How to Blanch Vegetables
A great solution for gardens at their peak and bulk buying produce.
Guest Post by CARE Nutrition Intern, Jacqui Gabel
Photography: Jacqui Gabel
Gardens fully producing, overbuying, or just overflowing with vegetables!
Tell me if this sounds familiar: I want to eat more vegetables daily, but I tend to buy more than I (or my family) can eat before they spoil, or I come home hungry and forgo adding enough veggies to dinner because I haven’t prepped them in advance.
Or, maybe this sounds more familiar right now? It’s August and my garden, and my friends’ gardens, and my local farmers’ gardens are all fully producing (what we wait for all year!) but I can’t keep up!
Blanch and freeze
What is Blanching:
Blanching means quick-scalding vegetables in boiling water, then shocking them in an ice bath to preserve texture, color, vitamins, and most importantly, flavor. Less than twenty minutes of prep time will make it easier to put together quicker dinners, like stir fries and soups, while also prolonging the shelf life of your produce.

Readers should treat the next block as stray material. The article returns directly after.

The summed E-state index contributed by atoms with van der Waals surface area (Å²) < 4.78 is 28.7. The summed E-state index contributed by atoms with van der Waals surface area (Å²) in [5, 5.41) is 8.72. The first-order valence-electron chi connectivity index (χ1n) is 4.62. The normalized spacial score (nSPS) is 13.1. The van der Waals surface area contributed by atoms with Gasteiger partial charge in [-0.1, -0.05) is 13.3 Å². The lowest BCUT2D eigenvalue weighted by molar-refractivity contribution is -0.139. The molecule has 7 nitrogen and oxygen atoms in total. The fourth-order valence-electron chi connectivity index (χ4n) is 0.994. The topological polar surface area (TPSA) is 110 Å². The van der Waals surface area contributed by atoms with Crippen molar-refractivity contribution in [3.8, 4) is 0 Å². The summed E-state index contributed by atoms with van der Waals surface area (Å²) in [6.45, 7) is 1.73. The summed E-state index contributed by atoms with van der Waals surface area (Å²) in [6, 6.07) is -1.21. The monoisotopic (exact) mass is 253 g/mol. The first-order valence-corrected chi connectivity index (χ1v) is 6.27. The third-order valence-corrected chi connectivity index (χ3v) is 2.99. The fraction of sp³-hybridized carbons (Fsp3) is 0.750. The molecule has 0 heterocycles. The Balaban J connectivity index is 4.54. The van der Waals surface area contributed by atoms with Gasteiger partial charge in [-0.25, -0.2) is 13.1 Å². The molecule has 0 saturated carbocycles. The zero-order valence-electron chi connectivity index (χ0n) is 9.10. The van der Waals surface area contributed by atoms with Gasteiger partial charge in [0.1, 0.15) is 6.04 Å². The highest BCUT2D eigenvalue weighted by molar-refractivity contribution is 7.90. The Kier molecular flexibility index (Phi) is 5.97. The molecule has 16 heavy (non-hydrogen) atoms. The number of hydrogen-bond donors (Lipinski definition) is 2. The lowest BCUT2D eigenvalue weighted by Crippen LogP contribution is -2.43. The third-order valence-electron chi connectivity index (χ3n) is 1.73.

How to Blanch Vegetables:
- Bring a big pot of water to a rolling boil (cover with lid to speed this up). Add salt and taste: your water should be like seawater.
- Meanwhile, fill a large bowl with ice and cold water. Set it next to the stove, along with a pair of tongs.
- Add vegetables to boiling water. Once water comes back up to a boil, start the clock. Most vegetables take between 2-4 minutes to blanch. See this website for a blanching time chart.
- With tongs, transfer vegetables to ice bath to stop the cooking process.
- Drain and squeeze excess water from vegetables (I like to pat them dry with a clean towel).
- Portion and pack in freezer-safe plastic bags, and be sure to squeeze out as much air as possible to discourage freezer burn.
Blanched green beans, broccoli, broccoli rabe, cauliflower, beets, sugar snap peas, leafy greens – the possibilities are endless!
What do you think about this method? Have you tried it at home?
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